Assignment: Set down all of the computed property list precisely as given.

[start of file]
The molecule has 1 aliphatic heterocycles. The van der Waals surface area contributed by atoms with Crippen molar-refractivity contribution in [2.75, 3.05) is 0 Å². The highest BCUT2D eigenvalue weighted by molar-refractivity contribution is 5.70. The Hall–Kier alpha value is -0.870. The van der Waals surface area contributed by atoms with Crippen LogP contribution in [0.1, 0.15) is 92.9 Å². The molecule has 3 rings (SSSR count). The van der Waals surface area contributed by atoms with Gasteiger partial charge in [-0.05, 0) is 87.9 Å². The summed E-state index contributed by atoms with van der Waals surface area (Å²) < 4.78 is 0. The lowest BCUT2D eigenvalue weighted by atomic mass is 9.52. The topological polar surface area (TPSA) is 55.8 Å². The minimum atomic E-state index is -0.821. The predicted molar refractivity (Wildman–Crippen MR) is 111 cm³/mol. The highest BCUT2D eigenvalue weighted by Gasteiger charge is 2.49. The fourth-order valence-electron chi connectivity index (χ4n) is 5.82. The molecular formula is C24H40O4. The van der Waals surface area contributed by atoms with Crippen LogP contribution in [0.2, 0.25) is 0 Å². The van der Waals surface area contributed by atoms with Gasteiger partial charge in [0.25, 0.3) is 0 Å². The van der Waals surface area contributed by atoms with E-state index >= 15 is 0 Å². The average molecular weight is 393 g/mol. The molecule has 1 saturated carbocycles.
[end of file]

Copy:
The molecule has 1 aliphatic heterocycles. The van der Waals surface area contributed by atoms with Crippen molar-refractivity contribution in [2.75, 3.05) is 0 Å². The highest BCUT2D eigenvalue weighted by molar-refractivity contribution is 5.70. The Hall–Kier alpha value is -0.870. The van der Waals surface area contributed by atoms with Crippen LogP contribution in [0.1, 0.15) is 92.9 Å². The molecule has 3 rings (SSSR count). The van der Waals surface area contributed by atoms with Gasteiger partial charge in [-0.05, 0) is 87.9 Å². The summed E-state index contributed by atoms with van der Waals surface area (Å²) < 4.78 is 0. The lowest BCUT2D eigenvalue weighted by atomic mass is 9.52. The topological polar surface area (TPSA) is 55.8 Å². The minimum atomic E-state index is -0.821. The predicted molar refractivity (Wildman–Crippen MR) is 111 cm³/mol. The highest BCUT2D eigenvalue weighted by Gasteiger charge is 2.49. The fourth-order valence-electron chi connectivity index (χ4n) is 5.82. The molecular formula is C24H40O4. The van der Waals surface area contributed by atoms with Crippen LogP contribution in [0.2, 0.25) is 0 Å². The van der Waals surface area contributed by atoms with Gasteiger partial charge in [0.25, 0.3) is 0 Å². The van der Waals surface area contributed by atoms with E-state index >= 15 is 0 Å². The average molecular weight is 393 g/mol. The molecule has 1 saturated carbocycles.